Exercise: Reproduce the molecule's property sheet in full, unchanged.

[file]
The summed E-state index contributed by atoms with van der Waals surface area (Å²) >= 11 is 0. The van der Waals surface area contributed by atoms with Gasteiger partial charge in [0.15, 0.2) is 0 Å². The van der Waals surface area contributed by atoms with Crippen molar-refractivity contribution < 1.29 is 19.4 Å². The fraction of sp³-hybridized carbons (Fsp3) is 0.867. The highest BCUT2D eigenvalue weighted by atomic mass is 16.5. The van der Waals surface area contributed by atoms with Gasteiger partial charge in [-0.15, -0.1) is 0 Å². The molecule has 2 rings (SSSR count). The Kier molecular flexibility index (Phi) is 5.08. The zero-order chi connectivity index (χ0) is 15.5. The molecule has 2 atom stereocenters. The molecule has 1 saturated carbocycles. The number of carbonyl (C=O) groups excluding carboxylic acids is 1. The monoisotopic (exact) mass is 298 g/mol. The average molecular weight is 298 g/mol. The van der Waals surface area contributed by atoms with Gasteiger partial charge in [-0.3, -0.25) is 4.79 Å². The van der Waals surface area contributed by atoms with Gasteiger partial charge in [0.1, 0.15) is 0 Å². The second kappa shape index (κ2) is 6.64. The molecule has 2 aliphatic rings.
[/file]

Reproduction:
The summed E-state index contributed by atoms with van der Waals surface area (Å²) >= 11 is 0. The van der Waals surface area contributed by atoms with Gasteiger partial charge in [0.15, 0.2) is 0 Å². The van der Waals surface area contributed by atoms with Crippen molar-refractivity contribution < 1.29 is 19.4 Å². The fraction of sp³-hybridized carbons (Fsp3) is 0.867. The highest BCUT2D eigenvalue weighted by atomic mass is 16.5. The van der Waals surface area contributed by atoms with Gasteiger partial charge in [-0.15, -0.1) is 0 Å². The molecule has 2 rings (SSSR count). The Kier molecular flexibility index (Phi) is 5.08. The zero-order chi connectivity index (χ0) is 15.5. The molecule has 2 atom stereocenters. The molecule has 1 saturated carbocycles. The number of carbonyl (C=O) groups excluding carboxylic acids is 1. The monoisotopic (exact) mass is 298 g/mol. The average molecular weight is 298 g/mol. The van der Waals surface area contributed by atoms with Gasteiger partial charge in [-0.3, -0.25) is 4.79 Å². The van der Waals surface area contributed by atoms with Gasteiger partial charge in [0.1, 0.15) is 0 Å². The second kappa shape index (κ2) is 6.64. The molecule has 2 aliphatic rings.